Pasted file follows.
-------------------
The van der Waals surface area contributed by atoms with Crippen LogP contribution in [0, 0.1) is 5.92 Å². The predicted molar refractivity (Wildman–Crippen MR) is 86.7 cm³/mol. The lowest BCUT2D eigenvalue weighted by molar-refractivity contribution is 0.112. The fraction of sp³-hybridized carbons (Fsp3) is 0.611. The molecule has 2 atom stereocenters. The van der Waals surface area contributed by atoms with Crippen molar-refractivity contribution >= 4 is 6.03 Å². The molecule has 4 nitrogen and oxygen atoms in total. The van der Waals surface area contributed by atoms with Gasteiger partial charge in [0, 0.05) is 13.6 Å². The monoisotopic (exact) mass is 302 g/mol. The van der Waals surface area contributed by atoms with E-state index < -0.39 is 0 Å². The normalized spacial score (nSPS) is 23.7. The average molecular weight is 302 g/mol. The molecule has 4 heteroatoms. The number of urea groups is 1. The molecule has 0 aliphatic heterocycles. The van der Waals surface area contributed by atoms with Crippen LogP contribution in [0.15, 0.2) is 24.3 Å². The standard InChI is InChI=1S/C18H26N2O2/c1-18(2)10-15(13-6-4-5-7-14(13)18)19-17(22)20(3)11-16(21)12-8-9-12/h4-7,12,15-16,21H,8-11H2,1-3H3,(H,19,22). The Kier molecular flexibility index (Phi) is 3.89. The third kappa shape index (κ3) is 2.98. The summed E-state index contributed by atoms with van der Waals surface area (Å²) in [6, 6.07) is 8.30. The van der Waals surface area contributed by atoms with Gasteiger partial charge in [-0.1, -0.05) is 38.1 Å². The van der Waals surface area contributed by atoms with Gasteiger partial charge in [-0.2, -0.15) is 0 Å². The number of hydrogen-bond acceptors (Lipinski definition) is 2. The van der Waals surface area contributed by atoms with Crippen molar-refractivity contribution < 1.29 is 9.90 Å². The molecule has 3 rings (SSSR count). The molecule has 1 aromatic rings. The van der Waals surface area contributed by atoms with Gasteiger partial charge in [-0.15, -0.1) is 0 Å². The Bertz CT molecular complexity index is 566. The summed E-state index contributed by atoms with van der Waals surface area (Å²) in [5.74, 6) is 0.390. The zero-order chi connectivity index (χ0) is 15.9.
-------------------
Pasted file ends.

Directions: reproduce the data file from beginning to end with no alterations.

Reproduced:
The van der Waals surface area contributed by atoms with Crippen LogP contribution in [0, 0.1) is 5.92 Å². The predicted molar refractivity (Wildman–Crippen MR) is 86.7 cm³/mol. The lowest BCUT2D eigenvalue weighted by molar-refractivity contribution is 0.112. The fraction of sp³-hybridized carbons (Fsp3) is 0.611. The molecule has 2 atom stereocenters. The van der Waals surface area contributed by atoms with Crippen molar-refractivity contribution >= 4 is 6.03 Å². The molecule has 4 nitrogen and oxygen atoms in total. The van der Waals surface area contributed by atoms with Gasteiger partial charge in [0, 0.05) is 13.6 Å². The monoisotopic (exact) mass is 302 g/mol. The van der Waals surface area contributed by atoms with E-state index < -0.39 is 0 Å². The normalized spacial score (nSPS) is 23.7. The average molecular weight is 302 g/mol. The molecule has 4 heteroatoms. The number of urea groups is 1. The molecule has 0 aliphatic heterocycles. The van der Waals surface area contributed by atoms with Crippen LogP contribution in [0.15, 0.2) is 24.3 Å². The standard InChI is InChI=1S/C18H26N2O2/c1-18(2)10-15(13-6-4-5-7-14(13)18)19-17(22)20(3)11-16(21)12-8-9-12/h4-7,12,15-16,21H,8-11H2,1-3H3,(H,19,22). The Kier molecular flexibility index (Phi) is 3.89. The third kappa shape index (κ3) is 2.98. The summed E-state index contributed by atoms with van der Waals surface area (Å²) in [6, 6.07) is 8.30. The van der Waals surface area contributed by atoms with Gasteiger partial charge in [-0.1, -0.05) is 38.1 Å². The van der Waals surface area contributed by atoms with Gasteiger partial charge in [-0.2, -0.15) is 0 Å². The number of hydrogen-bond acceptors (Lipinski definition) is 2. The van der Waals surface area contributed by atoms with Crippen molar-refractivity contribution < 1.29 is 9.90 Å². The molecule has 3 rings (SSSR count). The molecule has 1 aromatic rings. The van der Waals surface area contributed by atoms with Gasteiger partial charge in [-0.15, -0.1) is 0 Å². The Bertz CT molecular complexity index is 566. The summed E-state index contributed by atoms with van der Waals surface area (Å²) in [5.74, 6) is 0.390. The zero-order chi connectivity index (χ0) is 15.9.